Classification and visualization of chemo-brain in breast cancer survivors with deep residual and densely connected networks
Kai-Yi Lin1, Vincent Chin-Hung Chen2,3, Yuan-Hsiung Tsai2,4, and Jun-Cheng Weng1,3,5
1Department of Medical Imaging and Radiological Sciences, Graduate Institute of Artificial Intelligence, Chang Gung University, Taoyuan, Taiwan, 2School of Medicine, Chang Gung University, Taoyuan, Taiwan, 3Department of Psychiatry, Chang Gung Memorial Hospital, Chiayi, Taiwan, 4Department of Diagnostic Radiology, Chang Gung Memorial Hospital, Chiayi, Taiwan, 5Medical Imaging Research Center, Institute for Radiological Research, Chang Gung University and Chang Gung Memorial Hospital at Linkou, Taoyuan, Taiwan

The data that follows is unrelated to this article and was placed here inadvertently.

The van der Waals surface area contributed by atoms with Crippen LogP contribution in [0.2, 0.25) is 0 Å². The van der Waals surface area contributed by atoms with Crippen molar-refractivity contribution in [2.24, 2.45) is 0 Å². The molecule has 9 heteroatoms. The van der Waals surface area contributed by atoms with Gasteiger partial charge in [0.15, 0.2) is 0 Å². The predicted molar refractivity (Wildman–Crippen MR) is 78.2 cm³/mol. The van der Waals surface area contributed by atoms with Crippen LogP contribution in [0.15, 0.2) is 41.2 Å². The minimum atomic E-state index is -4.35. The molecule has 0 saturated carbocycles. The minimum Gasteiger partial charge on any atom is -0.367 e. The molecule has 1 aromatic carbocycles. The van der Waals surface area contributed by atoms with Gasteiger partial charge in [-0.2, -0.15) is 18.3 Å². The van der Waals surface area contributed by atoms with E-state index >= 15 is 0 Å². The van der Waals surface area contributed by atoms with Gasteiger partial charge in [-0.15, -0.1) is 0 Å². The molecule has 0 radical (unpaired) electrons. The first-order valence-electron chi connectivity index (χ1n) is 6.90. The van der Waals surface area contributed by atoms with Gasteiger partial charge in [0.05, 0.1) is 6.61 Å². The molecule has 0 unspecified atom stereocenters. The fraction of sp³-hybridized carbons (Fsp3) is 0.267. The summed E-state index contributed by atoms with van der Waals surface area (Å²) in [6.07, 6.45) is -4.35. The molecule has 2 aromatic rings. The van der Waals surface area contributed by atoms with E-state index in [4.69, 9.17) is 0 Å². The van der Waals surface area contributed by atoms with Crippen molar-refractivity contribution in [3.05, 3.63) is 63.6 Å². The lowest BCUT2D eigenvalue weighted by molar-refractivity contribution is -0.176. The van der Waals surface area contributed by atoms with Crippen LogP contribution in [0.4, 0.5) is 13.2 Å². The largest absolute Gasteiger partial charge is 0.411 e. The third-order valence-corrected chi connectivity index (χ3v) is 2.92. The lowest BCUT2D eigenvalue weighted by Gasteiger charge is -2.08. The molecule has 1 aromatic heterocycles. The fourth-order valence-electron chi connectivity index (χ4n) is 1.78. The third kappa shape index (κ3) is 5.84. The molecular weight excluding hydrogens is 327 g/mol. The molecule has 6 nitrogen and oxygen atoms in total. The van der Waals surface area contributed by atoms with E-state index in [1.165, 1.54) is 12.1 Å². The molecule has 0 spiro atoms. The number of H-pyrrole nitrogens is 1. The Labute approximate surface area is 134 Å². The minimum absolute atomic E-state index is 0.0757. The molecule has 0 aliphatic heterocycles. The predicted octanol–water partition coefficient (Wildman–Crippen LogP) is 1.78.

Our goal was to establish objective 3D deep learning models that differentiate cerebral alterations based on the effect of chemotherapy and to visualize the pattern that was recognized by our model. The average performance of SE-ResNet-50 models was accuracy of 80%, precision of 78%, and 70% recall, and the SE-DenseNet-121 model reached identical results with an average 80% accuracy, 86% precision, and 80% recall. The regions with the greatest contributions highlighted by the integrated gradients algorithm for differentiating chemo-brain were default mode and dorsal attention networks. We hope these results will be helpful in clinically tracking chemo-brain in the future.
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